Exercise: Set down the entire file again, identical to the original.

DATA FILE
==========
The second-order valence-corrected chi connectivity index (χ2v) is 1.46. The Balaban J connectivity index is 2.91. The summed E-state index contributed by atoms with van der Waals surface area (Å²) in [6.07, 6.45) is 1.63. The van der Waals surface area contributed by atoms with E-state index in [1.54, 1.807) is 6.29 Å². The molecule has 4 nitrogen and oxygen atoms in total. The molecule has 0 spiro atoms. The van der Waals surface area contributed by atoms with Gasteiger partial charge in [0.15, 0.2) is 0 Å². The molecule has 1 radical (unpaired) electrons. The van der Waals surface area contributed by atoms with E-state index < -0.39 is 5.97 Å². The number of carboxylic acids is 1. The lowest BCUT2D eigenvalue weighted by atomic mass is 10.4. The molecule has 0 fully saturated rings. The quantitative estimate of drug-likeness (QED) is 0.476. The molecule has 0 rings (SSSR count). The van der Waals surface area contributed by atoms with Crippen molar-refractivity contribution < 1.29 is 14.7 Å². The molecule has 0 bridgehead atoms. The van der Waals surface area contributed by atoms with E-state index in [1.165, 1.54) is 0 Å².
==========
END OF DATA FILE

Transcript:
The second-order valence-corrected chi connectivity index (χ2v) is 1.46. The Balaban J connectivity index is 2.91. The summed E-state index contributed by atoms with van der Waals surface area (Å²) in [6.07, 6.45) is 1.63. The van der Waals surface area contributed by atoms with E-state index in [1.54, 1.807) is 6.29 Å². The molecule has 4 nitrogen and oxygen atoms in total. The molecule has 0 spiro atoms. The van der Waals surface area contributed by atoms with Gasteiger partial charge in [0.15, 0.2) is 0 Å². The molecule has 1 radical (unpaired) electrons. The van der Waals surface area contributed by atoms with E-state index < -0.39 is 5.97 Å². The number of carboxylic acids is 1. The lowest BCUT2D eigenvalue weighted by atomic mass is 10.4. The molecule has 0 fully saturated rings. The quantitative estimate of drug-likeness (QED) is 0.476. The molecule has 0 rings (SSSR count). The van der Waals surface area contributed by atoms with Crippen molar-refractivity contribution < 1.29 is 14.7 Å². The molecule has 0 bridgehead atoms. The van der Waals surface area contributed by atoms with E-state index in [1.165, 1.54) is 0 Å².